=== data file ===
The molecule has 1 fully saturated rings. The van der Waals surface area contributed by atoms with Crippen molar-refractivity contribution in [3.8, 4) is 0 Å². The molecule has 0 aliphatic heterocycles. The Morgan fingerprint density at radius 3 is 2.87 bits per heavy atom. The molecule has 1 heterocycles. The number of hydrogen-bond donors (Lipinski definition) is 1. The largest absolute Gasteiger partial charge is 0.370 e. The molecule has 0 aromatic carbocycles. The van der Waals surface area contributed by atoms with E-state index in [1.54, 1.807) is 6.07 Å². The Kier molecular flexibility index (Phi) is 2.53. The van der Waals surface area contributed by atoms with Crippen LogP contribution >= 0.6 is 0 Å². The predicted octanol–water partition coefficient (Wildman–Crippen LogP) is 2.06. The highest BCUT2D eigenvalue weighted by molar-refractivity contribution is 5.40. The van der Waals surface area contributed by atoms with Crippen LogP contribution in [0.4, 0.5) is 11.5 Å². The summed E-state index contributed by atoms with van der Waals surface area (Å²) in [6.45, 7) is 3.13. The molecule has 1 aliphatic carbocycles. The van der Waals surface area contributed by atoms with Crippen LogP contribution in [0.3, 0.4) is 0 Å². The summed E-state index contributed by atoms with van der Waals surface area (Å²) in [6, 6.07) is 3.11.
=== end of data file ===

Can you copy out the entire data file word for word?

The molecule has 1 fully saturated rings. The van der Waals surface area contributed by atoms with Crippen molar-refractivity contribution in [3.8, 4) is 0 Å². The molecule has 0 aliphatic heterocycles. The Morgan fingerprint density at radius 3 is 2.87 bits per heavy atom. The molecule has 1 heterocycles. The number of hydrogen-bond donors (Lipinski definition) is 1. The largest absolute Gasteiger partial charge is 0.370 e. The molecule has 0 aromatic carbocycles. The van der Waals surface area contributed by atoms with E-state index in [1.54, 1.807) is 6.07 Å². The Kier molecular flexibility index (Phi) is 2.53. The van der Waals surface area contributed by atoms with Crippen LogP contribution >= 0.6 is 0 Å². The predicted octanol–water partition coefficient (Wildman–Crippen LogP) is 2.06. The highest BCUT2D eigenvalue weighted by molar-refractivity contribution is 5.40. The van der Waals surface area contributed by atoms with Crippen LogP contribution in [0.4, 0.5) is 11.5 Å². The summed E-state index contributed by atoms with van der Waals surface area (Å²) in [6.45, 7) is 3.13. The molecule has 1 aliphatic carbocycles. The van der Waals surface area contributed by atoms with Crippen LogP contribution in [0.3, 0.4) is 0 Å². The summed E-state index contributed by atoms with van der Waals surface area (Å²) in [6, 6.07) is 3.11.